Enabling Low Carbon Energy Generation—and Resilience

In an article for Energy Central, Guidehouse says decarbonization is an important driver for decisions around future energy generation but that resilience is just as critical

The energy industry is in the middle of a significant transformation, one that will fundamentally reimagine energy generation, energy delivery to homes and businesses, and consumer interactions with energy providers.

In an article for Energy Central, Guidehouse’s Danielle Vitoff, associate director, and Hector Artze, partner, said while decarbonization is a primary driver for this transformation, resilience is also key—but not always considered.

“We must reduce the carbon intensity of our energy system, and quickly, to achieve scientifically derived, mid-century carbon reduction goals,” Vitoff and Artze said in the article. “However, how our system already feels the impacts of climate change is often left out of these discussions of system transformation.”

As significant extreme events grow in occurrence and severity, the pair said planners must do a better job of considering these events when making decisions about future energy generation. This could include considering the results of climate change impact analyses to develop resilient resource plans and mitigate the impact to transmission and distribution systems.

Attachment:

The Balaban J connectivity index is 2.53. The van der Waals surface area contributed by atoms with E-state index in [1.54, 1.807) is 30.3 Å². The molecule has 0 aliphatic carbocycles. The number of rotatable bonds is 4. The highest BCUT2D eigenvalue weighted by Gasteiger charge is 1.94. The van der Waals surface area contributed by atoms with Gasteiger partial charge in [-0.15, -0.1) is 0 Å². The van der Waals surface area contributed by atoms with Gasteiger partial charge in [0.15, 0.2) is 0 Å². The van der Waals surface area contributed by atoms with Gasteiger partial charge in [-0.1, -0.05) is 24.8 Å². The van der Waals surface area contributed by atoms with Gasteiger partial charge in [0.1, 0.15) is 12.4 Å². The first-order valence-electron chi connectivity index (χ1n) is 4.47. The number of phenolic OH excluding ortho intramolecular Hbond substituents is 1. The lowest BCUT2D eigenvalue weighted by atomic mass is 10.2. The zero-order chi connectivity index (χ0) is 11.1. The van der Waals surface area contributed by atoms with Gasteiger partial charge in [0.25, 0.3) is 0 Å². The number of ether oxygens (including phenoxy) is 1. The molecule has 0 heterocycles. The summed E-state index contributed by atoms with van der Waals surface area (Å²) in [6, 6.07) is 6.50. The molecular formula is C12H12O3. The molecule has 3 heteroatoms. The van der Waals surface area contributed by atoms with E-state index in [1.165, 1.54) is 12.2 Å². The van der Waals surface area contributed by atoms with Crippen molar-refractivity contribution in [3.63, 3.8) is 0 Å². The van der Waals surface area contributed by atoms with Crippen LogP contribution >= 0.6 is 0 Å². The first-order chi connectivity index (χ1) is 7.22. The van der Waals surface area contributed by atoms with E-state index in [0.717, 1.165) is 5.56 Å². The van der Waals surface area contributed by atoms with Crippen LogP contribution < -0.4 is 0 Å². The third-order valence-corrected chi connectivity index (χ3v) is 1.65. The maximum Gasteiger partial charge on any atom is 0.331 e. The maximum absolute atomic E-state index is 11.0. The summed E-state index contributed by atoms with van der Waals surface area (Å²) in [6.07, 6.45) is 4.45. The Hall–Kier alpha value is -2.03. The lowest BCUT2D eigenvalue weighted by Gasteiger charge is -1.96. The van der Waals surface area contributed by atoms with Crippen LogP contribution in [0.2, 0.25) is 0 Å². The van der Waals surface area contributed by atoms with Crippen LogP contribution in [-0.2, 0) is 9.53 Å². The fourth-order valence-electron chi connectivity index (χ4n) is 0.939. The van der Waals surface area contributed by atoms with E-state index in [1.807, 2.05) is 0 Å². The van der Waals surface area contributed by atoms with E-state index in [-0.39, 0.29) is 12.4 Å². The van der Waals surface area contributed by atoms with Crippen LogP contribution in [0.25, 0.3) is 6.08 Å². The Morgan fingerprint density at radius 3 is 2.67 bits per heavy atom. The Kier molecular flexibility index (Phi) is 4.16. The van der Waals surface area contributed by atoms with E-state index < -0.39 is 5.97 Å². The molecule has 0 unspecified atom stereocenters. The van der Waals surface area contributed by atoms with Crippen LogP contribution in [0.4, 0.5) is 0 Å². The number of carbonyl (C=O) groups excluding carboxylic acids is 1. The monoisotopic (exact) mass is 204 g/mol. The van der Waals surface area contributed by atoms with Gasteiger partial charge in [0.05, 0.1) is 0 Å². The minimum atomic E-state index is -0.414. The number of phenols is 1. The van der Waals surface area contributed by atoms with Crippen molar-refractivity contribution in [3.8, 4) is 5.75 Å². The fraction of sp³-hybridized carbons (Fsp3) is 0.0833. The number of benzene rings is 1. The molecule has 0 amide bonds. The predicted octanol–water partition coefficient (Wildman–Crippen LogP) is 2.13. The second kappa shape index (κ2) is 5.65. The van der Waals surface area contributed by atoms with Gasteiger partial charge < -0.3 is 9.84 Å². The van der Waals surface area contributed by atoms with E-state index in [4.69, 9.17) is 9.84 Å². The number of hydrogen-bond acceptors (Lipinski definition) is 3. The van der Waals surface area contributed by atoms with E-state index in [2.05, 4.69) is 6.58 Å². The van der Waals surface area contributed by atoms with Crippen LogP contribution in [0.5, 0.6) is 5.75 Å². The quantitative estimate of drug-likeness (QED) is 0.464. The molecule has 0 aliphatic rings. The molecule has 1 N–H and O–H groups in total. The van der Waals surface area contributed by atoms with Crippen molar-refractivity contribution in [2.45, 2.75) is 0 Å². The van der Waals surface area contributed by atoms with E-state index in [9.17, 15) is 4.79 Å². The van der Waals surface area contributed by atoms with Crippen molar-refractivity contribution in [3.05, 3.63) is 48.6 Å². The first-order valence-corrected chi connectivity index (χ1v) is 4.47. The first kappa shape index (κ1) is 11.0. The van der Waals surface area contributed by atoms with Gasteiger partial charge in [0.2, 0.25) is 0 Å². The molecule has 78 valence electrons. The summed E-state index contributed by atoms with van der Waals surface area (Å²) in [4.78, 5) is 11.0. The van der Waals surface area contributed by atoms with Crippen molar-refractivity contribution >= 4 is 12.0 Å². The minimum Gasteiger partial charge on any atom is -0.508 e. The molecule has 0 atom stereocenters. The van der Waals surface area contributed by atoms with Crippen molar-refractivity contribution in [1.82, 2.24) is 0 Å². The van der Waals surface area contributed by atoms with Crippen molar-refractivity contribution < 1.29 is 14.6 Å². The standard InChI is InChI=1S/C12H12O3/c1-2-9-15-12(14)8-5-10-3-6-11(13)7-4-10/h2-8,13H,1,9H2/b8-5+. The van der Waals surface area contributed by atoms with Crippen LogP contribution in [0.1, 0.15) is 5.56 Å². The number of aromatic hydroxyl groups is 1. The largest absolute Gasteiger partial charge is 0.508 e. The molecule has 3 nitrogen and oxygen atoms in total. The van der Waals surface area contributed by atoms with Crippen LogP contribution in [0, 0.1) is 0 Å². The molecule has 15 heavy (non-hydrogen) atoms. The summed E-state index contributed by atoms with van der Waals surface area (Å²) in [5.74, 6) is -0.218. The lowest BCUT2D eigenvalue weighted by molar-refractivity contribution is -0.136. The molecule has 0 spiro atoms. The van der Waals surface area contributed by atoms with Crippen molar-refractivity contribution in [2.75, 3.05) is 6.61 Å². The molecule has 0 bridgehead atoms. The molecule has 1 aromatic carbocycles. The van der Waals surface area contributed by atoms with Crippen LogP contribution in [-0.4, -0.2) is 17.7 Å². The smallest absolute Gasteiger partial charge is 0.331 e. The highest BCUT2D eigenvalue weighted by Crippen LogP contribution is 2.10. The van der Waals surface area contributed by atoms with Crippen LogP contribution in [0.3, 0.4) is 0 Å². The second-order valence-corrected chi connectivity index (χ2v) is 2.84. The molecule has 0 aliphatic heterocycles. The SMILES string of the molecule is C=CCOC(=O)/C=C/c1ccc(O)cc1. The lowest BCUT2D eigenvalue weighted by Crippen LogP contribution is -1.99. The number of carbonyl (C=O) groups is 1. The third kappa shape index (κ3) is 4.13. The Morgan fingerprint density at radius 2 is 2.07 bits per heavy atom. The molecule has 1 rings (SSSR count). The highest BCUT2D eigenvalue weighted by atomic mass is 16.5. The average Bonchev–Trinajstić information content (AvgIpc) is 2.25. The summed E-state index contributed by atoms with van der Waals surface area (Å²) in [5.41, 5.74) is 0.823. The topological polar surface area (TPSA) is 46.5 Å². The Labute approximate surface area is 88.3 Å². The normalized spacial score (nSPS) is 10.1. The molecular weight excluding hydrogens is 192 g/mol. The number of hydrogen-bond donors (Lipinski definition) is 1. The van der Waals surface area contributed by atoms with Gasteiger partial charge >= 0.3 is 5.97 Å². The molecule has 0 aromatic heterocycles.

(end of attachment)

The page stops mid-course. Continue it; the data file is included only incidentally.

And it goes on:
Vitoff and Artze said when both resilience and decarbonization are factored in, a future generation portfolio is likely to include the following attributes:

  • Increase in distributed, renewable generation: Decarbonization of the energy system will require significant growth, so that the majority of our energy is delivered from renewable resources. It will also see an increase in distributed generation serving critical loads and remote communities.
  • Maintenance of significant on-call resources: Most renewable resources are intermittent, which means that matching demand and generation becomes increasingly challenging, especially when an extreme event is experienced. In future resilient and decarbonized scenarios, these on-call resources are expected to be primarily supplied by hydrogen and nuclear.
  • Short- and long-term storage needs: Additionally, because of the intermittency of renewable resources, energy storage becomes more important in the future state. Batteries will serve much of this need for short-term storage issues but maintaining system resilience will also require long-term, seasonal storage, to be supplied by nuclear, hydrogen, or other low carbon fuels.
Read the Energy Central Article

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